Cultural institutions and private collectors alike can struggle with the financial costs of preserving collections. Archival boxes, folders, and custom enclosures can be pricey, but there are ways to reduce the cost of housing while also providing a stable environment for collections. When the Archives received a large collection of oversized exhibition drawings from the National Air and Space Museum (Accession 17-013), we had to get creative with housing.
There were several factors we took into consideration when determining how to house this collection. First, the collection was digitized before being transferred to the Archives, so digital surrogates would be available for researchers. This reduces the need to handle the original drawings. Secondly, limited space was available in our flat file storage. We simply didn’t have enough room for the drawings to be stored flat. Thirdly, the drawings were in stable condition and posed very few preservation concerns. For these reasons, rolling and storing in our off-site facility was the best choice for these materials.
Once we decided that rolling was the most appropriate choice for storage, we quickly realized how expensive support tubes and tube boxes can be! While the decision was made to use archival tube boxes for the exterior housing, we achieved the real cost-savings with the inner support tubes. Rather than using expensive acid-free blueboard tubes, we used more affordable white mailing tubes, measuring forty-eight inches in length and two inches in diameter.
If this is setting off your preservation sirens, have no fear! To create a barrier between the non-archival tube and the drawings, 3-mil uncoated polyester terephthalate film, aka Mylar®, was wrapped around the tube and secured using polyester double-sided tape (See Image 1, above). Each section of Mylar® was cut to an appropriate width, allowing one inch of overlap once rolled around the tube. Double-sided tape was applied to the longer sides of the Mylar® and then rolled tightly to avoid gapping between the tube and the barrier film.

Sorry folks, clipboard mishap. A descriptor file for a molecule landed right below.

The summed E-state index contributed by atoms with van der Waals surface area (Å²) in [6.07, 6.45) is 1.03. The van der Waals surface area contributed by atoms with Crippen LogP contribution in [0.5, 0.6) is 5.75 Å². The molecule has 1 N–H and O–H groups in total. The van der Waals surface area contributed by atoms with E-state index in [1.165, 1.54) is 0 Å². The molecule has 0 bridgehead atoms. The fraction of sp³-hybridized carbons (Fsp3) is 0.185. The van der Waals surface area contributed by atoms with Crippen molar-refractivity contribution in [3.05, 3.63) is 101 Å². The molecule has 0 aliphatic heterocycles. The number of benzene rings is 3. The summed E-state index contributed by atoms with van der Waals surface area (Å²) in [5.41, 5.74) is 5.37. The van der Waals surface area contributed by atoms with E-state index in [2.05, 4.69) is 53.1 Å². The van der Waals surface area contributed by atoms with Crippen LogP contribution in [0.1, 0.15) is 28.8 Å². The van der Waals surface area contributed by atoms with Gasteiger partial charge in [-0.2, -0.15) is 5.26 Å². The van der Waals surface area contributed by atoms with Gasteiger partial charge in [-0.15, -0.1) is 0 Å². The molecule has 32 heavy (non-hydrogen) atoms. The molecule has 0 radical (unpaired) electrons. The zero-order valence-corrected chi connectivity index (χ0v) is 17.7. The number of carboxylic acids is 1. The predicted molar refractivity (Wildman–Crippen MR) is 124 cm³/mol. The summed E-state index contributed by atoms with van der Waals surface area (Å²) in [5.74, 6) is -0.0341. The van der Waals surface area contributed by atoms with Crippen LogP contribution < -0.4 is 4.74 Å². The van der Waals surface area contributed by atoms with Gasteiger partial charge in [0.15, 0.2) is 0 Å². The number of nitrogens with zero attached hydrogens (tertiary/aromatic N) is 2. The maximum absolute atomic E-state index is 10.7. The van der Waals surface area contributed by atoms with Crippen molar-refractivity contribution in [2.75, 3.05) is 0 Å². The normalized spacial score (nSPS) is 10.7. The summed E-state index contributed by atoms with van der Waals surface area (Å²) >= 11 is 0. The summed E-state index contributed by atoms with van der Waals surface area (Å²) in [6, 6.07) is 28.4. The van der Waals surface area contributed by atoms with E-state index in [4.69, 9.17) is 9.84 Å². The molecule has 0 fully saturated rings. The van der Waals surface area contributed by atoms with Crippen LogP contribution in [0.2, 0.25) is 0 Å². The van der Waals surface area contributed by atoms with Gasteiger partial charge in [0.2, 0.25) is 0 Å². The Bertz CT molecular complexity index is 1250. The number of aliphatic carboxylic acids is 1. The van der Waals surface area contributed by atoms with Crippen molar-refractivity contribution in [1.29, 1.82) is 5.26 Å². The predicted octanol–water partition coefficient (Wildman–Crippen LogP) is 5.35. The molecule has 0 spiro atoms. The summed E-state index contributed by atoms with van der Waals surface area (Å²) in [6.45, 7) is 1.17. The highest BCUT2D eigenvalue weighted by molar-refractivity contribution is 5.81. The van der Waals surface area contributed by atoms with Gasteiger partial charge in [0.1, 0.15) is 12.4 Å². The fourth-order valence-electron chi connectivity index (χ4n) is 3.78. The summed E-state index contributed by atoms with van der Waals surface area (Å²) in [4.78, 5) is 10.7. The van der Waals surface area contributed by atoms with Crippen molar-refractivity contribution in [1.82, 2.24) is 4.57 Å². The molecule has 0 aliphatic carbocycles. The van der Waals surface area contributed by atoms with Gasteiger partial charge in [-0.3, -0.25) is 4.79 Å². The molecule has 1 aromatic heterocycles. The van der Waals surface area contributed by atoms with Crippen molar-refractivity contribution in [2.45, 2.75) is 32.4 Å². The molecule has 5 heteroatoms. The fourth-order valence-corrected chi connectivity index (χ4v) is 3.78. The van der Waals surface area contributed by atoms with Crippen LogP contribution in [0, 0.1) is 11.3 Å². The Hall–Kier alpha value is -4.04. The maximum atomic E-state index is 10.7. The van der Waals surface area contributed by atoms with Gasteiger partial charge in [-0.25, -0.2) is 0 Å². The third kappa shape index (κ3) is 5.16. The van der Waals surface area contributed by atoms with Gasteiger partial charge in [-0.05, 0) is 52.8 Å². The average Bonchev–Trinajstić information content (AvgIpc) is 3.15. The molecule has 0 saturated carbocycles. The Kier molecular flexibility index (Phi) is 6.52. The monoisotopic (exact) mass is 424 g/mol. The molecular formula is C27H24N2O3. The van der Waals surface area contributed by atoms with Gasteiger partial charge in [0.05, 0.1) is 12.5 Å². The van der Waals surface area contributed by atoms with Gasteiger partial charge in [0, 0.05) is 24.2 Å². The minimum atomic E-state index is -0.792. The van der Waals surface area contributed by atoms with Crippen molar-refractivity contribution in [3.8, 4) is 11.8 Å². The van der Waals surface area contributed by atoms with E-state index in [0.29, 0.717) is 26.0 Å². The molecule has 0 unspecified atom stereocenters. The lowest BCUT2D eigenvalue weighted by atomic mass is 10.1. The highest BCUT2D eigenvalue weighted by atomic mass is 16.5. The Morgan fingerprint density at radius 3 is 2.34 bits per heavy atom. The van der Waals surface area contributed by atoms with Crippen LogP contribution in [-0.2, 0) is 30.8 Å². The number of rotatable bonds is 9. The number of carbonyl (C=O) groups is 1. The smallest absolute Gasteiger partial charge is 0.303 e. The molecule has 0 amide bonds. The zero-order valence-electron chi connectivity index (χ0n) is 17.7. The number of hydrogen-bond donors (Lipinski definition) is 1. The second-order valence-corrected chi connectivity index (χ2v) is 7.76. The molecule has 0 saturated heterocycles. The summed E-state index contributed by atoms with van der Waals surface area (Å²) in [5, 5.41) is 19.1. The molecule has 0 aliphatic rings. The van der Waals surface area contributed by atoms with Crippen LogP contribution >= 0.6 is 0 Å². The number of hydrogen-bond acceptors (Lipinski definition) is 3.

Once this preparation was complete, multiple drawings could be rolled around the tube (See Image 2, right). A large enough stack of drawings was formed so that, once rolled and inserted into the box, they fit snugly against the interior walls (See Image 3, below). This helps prevent the drawings from shifting in the box when handling. If needed, acid-free, buffered 20-pt. bond paper was used as interleaving to protect adjacent drawings from staples, friable inks, or incompatible materials.
This modification to housing produced a significant cost savings. We only spent 10 percent of what we would have using traditional archival materials, while still achieving an appropriate housing system. For other examples of innovative housing strategies for oversized collections, please visit:
- Stabilizing Special Collections for High-Density Storage, Library of Congress
- Storage Solutions for Oversized Paper Artifacts, Northeast Document Conservation Center
- Storage of Architectural Materials, Syracuse University Library
Thanks(giving) for the memories—a preservation family project, The Bigger Picture, Smithsonian Institution Archives
You Asked, We Answered: 2015 Ask an Archivist, The Bigger Picture, Smithsonian Institution Archives
Collections Care Guidelines & Resources, Smithsonian Institution Archives